Graphic Novel Review: Home Sick Pilots Volume 1

Lately I have found myself devouring Gothic literature and haunted house stories, out of a love for the genre and the atmosphere, but also consistently finding myself disappointed. This particular genre is filled with so many tired tropes and common motifs, that eventually, all stories start to seem redundant, like an endless cookie cutter copying the plot from Jane Eyre and The Haunting at Hill House and other mainstays. A young woman with a traumatic past moves into a spooky old house and there are ghosts and sometimes they are evil and sometimes they help heal and sometimes there are unresolved tensions with the supernatural, you’re never sure if it’s the ghost or the trauma. There’s a mysterious brooding man about, there’s fog, there’s a downtrodden countryside in the middle of nowhere. Blah blah blah.

“Home Sick Pilots” breaks that mold in a surprising, refreshing way, splattered with ectoplasm and teenage angst. This graphic novel published by Image Comics is brought to us by writer Dan Watters and artist Caspar Wijngaard. It tells the story of the Home Sick Pilots, which was the brainchild of foster child Ami, a troubled kid who wound up in the foster system after her mother died. She feels lost, unwanted, unmoored, until she meets disaffected stoners Rip and Buzz, who have a begrudging appreciation for her love of the Ramones and bring her in their orbit. With her in the picture, their band becomes something special, the three of them against the world.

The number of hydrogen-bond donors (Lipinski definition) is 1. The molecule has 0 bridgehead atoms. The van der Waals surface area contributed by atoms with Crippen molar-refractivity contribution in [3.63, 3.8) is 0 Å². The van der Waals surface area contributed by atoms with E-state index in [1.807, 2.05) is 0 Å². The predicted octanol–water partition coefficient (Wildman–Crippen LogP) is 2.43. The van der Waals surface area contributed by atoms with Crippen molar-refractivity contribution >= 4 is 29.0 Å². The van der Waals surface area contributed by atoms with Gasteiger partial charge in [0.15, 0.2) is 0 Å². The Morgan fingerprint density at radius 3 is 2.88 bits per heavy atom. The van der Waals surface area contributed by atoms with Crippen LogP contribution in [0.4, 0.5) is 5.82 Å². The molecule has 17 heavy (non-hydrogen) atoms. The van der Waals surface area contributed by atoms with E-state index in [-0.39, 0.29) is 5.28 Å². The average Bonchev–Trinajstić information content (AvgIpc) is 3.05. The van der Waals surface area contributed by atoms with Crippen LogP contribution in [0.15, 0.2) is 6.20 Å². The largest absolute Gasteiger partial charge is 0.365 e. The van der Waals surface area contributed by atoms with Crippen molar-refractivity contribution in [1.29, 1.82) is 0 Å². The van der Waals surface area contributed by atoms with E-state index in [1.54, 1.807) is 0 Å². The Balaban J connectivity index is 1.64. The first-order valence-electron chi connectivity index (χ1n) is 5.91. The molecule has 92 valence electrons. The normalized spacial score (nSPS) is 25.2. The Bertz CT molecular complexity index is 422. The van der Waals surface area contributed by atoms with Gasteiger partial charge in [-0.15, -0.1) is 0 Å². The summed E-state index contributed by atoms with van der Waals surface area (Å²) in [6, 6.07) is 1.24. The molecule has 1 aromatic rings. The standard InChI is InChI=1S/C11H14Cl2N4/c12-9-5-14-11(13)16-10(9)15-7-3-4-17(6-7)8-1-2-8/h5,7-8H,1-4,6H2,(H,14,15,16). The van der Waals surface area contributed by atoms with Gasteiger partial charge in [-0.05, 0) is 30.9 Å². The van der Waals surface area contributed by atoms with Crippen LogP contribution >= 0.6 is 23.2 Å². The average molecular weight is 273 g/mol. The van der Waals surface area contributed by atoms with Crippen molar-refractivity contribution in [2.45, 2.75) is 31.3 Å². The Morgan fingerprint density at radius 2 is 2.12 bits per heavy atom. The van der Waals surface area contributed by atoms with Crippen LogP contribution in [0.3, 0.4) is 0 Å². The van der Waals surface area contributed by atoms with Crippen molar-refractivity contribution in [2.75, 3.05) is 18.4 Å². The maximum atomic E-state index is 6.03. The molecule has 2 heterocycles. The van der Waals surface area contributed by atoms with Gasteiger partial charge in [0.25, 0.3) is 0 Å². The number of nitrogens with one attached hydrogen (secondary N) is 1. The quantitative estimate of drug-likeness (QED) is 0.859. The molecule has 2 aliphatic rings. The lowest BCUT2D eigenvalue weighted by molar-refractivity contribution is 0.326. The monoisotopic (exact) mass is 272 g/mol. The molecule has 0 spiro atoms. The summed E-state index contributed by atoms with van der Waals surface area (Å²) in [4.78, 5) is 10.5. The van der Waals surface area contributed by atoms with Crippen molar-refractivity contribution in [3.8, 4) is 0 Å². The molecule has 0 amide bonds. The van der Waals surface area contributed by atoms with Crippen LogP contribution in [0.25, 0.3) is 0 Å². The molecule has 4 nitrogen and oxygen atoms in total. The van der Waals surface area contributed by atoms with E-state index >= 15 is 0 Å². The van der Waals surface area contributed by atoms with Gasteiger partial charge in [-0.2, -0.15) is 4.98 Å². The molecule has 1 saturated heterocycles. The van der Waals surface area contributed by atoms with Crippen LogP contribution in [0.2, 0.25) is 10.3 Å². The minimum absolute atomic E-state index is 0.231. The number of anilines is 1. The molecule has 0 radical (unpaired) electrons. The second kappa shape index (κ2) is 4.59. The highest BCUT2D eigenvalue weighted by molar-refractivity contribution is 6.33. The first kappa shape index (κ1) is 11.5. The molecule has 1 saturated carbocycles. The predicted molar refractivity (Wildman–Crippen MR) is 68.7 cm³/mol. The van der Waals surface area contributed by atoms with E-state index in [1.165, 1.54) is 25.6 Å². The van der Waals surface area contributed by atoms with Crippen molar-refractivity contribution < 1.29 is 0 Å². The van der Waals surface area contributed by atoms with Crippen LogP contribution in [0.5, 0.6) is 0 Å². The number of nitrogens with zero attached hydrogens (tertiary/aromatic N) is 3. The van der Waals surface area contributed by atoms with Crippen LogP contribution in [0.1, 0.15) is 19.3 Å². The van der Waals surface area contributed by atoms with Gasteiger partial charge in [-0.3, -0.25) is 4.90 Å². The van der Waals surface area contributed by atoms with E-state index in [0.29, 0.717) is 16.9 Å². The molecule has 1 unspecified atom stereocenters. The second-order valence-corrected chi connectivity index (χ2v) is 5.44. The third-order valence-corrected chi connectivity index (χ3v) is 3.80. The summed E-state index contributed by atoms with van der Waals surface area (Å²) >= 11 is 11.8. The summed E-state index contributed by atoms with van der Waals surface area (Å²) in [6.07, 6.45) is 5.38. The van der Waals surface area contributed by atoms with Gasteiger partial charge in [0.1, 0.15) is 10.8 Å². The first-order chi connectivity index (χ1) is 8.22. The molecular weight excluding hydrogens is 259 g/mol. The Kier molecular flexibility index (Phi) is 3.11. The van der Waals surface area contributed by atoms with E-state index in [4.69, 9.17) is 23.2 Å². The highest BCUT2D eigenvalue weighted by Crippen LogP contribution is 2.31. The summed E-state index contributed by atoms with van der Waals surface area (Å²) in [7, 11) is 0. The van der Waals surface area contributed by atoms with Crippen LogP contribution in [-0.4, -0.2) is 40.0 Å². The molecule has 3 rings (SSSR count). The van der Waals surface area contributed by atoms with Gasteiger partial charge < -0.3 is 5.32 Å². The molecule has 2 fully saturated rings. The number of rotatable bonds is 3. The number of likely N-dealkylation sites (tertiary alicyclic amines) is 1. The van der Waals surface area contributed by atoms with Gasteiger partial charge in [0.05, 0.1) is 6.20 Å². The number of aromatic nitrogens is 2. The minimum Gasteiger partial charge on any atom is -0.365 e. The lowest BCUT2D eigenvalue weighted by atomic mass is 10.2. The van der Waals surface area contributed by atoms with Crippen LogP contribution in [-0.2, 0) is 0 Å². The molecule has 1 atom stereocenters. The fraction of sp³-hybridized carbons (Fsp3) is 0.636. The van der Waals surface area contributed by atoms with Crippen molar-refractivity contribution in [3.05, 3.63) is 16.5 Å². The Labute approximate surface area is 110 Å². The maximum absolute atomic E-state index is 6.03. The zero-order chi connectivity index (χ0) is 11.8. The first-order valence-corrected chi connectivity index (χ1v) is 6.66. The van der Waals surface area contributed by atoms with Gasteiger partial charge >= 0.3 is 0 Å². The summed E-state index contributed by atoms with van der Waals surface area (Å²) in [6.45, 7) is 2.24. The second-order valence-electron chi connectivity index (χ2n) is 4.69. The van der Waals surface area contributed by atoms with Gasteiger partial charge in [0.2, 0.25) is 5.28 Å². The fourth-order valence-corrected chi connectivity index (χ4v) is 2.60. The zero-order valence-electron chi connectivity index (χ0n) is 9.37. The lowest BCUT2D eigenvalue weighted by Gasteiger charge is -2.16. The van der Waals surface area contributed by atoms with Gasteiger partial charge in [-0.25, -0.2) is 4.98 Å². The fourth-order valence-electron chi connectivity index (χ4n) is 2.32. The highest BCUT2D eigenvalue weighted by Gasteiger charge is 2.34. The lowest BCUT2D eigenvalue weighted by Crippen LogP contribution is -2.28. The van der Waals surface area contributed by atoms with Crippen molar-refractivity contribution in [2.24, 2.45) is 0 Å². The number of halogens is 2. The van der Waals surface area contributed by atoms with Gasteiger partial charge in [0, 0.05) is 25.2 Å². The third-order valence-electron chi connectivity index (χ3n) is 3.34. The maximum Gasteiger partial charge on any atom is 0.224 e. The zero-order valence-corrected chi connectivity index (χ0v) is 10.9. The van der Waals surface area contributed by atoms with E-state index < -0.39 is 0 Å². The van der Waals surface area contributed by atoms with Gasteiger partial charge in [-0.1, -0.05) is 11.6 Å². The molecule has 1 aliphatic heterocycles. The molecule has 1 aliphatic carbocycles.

One night they go to see a lame band called the Nuclear Bastards. Then Ami gets it in her head to host a gig at the infamous Old James House, said to be so haunted that it trapped the last person who visited it and they were never seen since. That leads them down a dark and twisted path that is part redemption arc with a flavor of Stockholm Syndrome, taking the haunted house trope and morphing it into a superhero thriller with X-Files spice. 

I am so tempted to give spoilers, but man, that ending is something else. It just keeps taking you down corridors you don’t expect. The lost, traumatized girl becomes a badass piloting her own destiny, but she still wants the band back together, the thread that binds her back to a reality that she thought she wanted to leave behind forever, despite reality turning its back on her.